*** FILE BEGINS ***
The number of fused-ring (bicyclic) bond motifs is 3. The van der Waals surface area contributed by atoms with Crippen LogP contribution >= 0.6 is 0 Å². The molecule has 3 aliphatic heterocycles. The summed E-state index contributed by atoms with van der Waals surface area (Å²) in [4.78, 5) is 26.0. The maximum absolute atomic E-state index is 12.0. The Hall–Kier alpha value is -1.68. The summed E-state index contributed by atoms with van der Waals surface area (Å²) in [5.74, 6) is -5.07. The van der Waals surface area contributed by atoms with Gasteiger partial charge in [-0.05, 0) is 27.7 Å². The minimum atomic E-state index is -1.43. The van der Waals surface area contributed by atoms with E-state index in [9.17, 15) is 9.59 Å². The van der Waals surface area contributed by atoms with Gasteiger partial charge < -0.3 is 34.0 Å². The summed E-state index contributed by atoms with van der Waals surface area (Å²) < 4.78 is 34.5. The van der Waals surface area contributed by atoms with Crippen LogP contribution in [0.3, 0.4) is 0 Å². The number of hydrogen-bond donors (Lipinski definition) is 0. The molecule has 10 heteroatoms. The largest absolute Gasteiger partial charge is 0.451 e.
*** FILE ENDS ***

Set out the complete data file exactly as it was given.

The number of fused-ring (bicyclic) bond motifs is 3. The van der Waals surface area contributed by atoms with Crippen LogP contribution >= 0.6 is 0 Å². The molecule has 3 aliphatic heterocycles. The summed E-state index contributed by atoms with van der Waals surface area (Å²) in [4.78, 5) is 26.0. The maximum absolute atomic E-state index is 12.0. The Hall–Kier alpha value is -1.68. The summed E-state index contributed by atoms with van der Waals surface area (Å²) in [5.74, 6) is -5.07. The van der Waals surface area contributed by atoms with Gasteiger partial charge in [-0.05, 0) is 27.7 Å². The minimum atomic E-state index is -1.43. The van der Waals surface area contributed by atoms with E-state index in [9.17, 15) is 9.59 Å². The van der Waals surface area contributed by atoms with Gasteiger partial charge < -0.3 is 34.0 Å². The summed E-state index contributed by atoms with van der Waals surface area (Å²) < 4.78 is 34.5. The van der Waals surface area contributed by atoms with Crippen LogP contribution in [0.3, 0.4) is 0 Å². The number of hydrogen-bond donors (Lipinski definition) is 0. The molecule has 10 heteroatoms. The largest absolute Gasteiger partial charge is 0.451 e.